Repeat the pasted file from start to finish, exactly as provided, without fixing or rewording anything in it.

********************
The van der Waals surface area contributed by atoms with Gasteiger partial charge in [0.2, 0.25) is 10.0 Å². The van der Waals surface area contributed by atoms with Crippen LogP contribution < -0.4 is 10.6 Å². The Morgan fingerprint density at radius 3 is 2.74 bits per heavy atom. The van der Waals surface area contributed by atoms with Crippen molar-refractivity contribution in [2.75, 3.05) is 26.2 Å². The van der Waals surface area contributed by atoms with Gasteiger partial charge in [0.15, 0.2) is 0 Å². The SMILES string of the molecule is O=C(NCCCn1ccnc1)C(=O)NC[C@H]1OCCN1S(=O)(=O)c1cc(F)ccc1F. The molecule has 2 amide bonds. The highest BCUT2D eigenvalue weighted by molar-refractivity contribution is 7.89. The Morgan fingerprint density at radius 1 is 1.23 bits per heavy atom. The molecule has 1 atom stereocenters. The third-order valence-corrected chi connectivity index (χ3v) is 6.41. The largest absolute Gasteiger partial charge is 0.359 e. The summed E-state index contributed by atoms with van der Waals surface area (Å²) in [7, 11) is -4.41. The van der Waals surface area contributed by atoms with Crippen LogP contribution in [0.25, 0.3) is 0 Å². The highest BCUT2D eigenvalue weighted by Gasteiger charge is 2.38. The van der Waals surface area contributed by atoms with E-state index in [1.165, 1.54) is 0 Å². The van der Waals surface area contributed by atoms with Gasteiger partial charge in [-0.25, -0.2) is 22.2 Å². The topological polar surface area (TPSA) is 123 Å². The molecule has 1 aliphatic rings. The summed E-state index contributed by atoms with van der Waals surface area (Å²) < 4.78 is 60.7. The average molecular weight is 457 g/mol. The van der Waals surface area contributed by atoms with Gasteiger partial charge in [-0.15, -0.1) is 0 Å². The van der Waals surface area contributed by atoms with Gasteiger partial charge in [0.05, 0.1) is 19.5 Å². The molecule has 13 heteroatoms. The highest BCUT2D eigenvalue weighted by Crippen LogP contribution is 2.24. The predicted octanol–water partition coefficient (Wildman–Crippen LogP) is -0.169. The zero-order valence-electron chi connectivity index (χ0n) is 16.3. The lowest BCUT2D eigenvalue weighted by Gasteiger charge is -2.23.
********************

The van der Waals surface area contributed by atoms with Gasteiger partial charge in [0.2, 0.25) is 10.0 Å². The van der Waals surface area contributed by atoms with Crippen LogP contribution < -0.4 is 10.6 Å². The Morgan fingerprint density at radius 3 is 2.74 bits per heavy atom. The van der Waals surface area contributed by atoms with Crippen molar-refractivity contribution in [2.75, 3.05) is 26.2 Å². The van der Waals surface area contributed by atoms with Gasteiger partial charge in [0.15, 0.2) is 0 Å². The SMILES string of the molecule is O=C(NCCCn1ccnc1)C(=O)NC[C@H]1OCCN1S(=O)(=O)c1cc(F)ccc1F. The molecule has 2 amide bonds. The highest BCUT2D eigenvalue weighted by molar-refractivity contribution is 7.89. The Morgan fingerprint density at radius 1 is 1.23 bits per heavy atom. The molecule has 1 atom stereocenters. The third-order valence-corrected chi connectivity index (χ3v) is 6.41. The largest absolute Gasteiger partial charge is 0.359 e. The summed E-state index contributed by atoms with van der Waals surface area (Å²) in [7, 11) is -4.41. The van der Waals surface area contributed by atoms with Crippen LogP contribution in [0.25, 0.3) is 0 Å². The highest BCUT2D eigenvalue weighted by Gasteiger charge is 2.38. The van der Waals surface area contributed by atoms with E-state index in [1.165, 1.54) is 0 Å². The van der Waals surface area contributed by atoms with Gasteiger partial charge in [-0.25, -0.2) is 22.2 Å². The topological polar surface area (TPSA) is 123 Å². The molecule has 1 aliphatic rings. The summed E-state index contributed by atoms with van der Waals surface area (Å²) < 4.78 is 60.7. The average molecular weight is 457 g/mol. The van der Waals surface area contributed by atoms with Gasteiger partial charge in [-0.15, -0.1) is 0 Å². The van der Waals surface area contributed by atoms with Gasteiger partial charge in [0.05, 0.1) is 19.5 Å². The molecule has 13 heteroatoms. The highest BCUT2D eigenvalue weighted by Crippen LogP contribution is 2.24. The predicted octanol–water partition coefficient (Wildman–Crippen LogP) is -0.169. The zero-order valence-electron chi connectivity index (χ0n) is 16.3. The lowest BCUT2D eigenvalue weighted by Gasteiger charge is -2.23.